With your work at ONI Press, Dead of Winter, how did you come up with the story?

That game has some narrative already in it, so it’s a full world. For me, it was a matter of taking the classic zombie story and twisting it to where the greatest dog of all time is leading the way.

What’s the challenge when adapting it from a tabletop game?

I think, handedly, the biggest challenge is to adapt it in a way that will appeal to someone who doesn’t know or love the game. I think saying “this is based on a thing you haven’t had an interest in prior” is a hard wall to climb. I didn’t want to make a good board game comic, I wanted to make a good comic – and I did. Which makes the next bit how do you do that but not lose the board game. Easily the hardest part.  Harder even than telling a story where the centerpiece is a dog.

Have you played the game?

Yeah, I adore it. I play it about twice a week. And that’s not interview talk. It’s maybe not my go-to in a new playgroup but it is easily my most played. I just got back from a huge board game show promoting the book and hunting down all the promotional items I don’t have.  It’s my favorite game, pretty handedly.

You have projects that let you write and collaborate with artists, are there any challenges when working with them? 

There are a ton of challenges. There are limitless challenges. I wouldn’t even know where to start. I’ve been mostly super lucky when I have to work with others that they’ve been great to work with.


We LOVE Sexcastle and Kill Them All. Is your process with Rock Candy Mountain different from your other/past works?

Only in the sense that, unlike those books, Rock Candy Mountain is broken up into chapters for monthly issues. Which was a challenge, prior to Rock Candy Mountain I hadn’t written anything that wasn’t a 200-page graphic novel.

Do you draw comics traditionally or digitally?

I presently work digitally. It’s my preferred method for a ton of reasons. Speed and efficiency being the top two.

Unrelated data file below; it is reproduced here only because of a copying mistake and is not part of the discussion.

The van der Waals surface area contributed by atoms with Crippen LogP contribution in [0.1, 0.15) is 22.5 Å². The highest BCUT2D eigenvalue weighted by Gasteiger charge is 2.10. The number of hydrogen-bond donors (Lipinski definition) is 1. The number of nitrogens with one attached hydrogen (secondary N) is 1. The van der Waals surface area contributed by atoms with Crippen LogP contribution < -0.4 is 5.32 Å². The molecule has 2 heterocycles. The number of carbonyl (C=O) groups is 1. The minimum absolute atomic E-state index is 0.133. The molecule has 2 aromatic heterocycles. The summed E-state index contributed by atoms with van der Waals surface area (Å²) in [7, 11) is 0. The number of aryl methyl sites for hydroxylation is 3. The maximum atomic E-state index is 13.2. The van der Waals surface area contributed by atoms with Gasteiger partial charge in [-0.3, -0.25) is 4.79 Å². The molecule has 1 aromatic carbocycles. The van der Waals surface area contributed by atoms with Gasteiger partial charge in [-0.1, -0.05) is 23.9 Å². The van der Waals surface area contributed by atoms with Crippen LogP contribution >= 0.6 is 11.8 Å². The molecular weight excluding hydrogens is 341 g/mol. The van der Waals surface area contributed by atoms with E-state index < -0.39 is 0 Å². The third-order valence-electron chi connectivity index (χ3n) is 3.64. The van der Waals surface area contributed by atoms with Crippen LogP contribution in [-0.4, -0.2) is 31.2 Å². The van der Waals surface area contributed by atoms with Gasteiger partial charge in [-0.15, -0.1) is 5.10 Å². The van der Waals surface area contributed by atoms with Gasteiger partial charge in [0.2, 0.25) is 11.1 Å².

When you’re not working on comics, what do you do during your free time?

Oh, I don’t have free time. I’m always working. If I’m not sitting at my desk I spend a lot of times with my daughters playing games, goofing off. But I’m almost always thinking about something work related if I’m not directly working. It’s a 24 hours a day job.

Is making a graphic novel easier than doing a monthly book?

It is for me? It’s more work but you get to handle pacing differently, you don’t have to worry about someone taking a month off between pages and what did they forget or where will this one end – what do I have to edit out to make that end in 24 pages.

Rick and Morty

You write Rick and Morty, do you feel any pressure working on it because of its massive fanbase?

I feel some pressure, sure. It’s a wildly popular series written by actual story and comedy geniuses. It’s daunting for sure – but I don’t let it affect me. I love that show so I’m trying to my best to recreate that show in 18 pages and that’s a fun challenge.

How do you write it?

I will never give my secrets away.

Do people from the show tell you what to write?

Nope. I think they technically approve my plot synopsis I submit for the solicits but I’ve never been given a note or a suggestion or any recommendation. All the Rick and Morty comic is all me and that great team. ONI put together a great team to make that book, we all love the show and are honored to be a part of it.

Would you like your comic books to be adapted into movies/TV? Which would fit as films or as TV series?

Well, my first book, Sexcastle, was optioned almost immediately for film, which is a huge thrill. I think anyone who tells stories for a living wants as many people as possible to share in and experience those and certainly film/tv is a huge stage, so yeah I’d love for it to happen. I think Rock Candy Mountain is a mini-series but I’m not someone who makes those decisions.

Have you been to the Philippines? If no, would you like to visit the country?

Not only have I not been to the Phillipines, I’ve never left the US. But I’d love to! I’d love to visit the Phillipines, I hear it’s beautiful.

Have you tried Filipino food? If yes, what dish?

I haven’t! I suspect it’s not much surprise that Southern Indiana isn’t a hotbed for diverse food options. But it all looks PRETTY DELICIOUS.

Carlos Alcazaren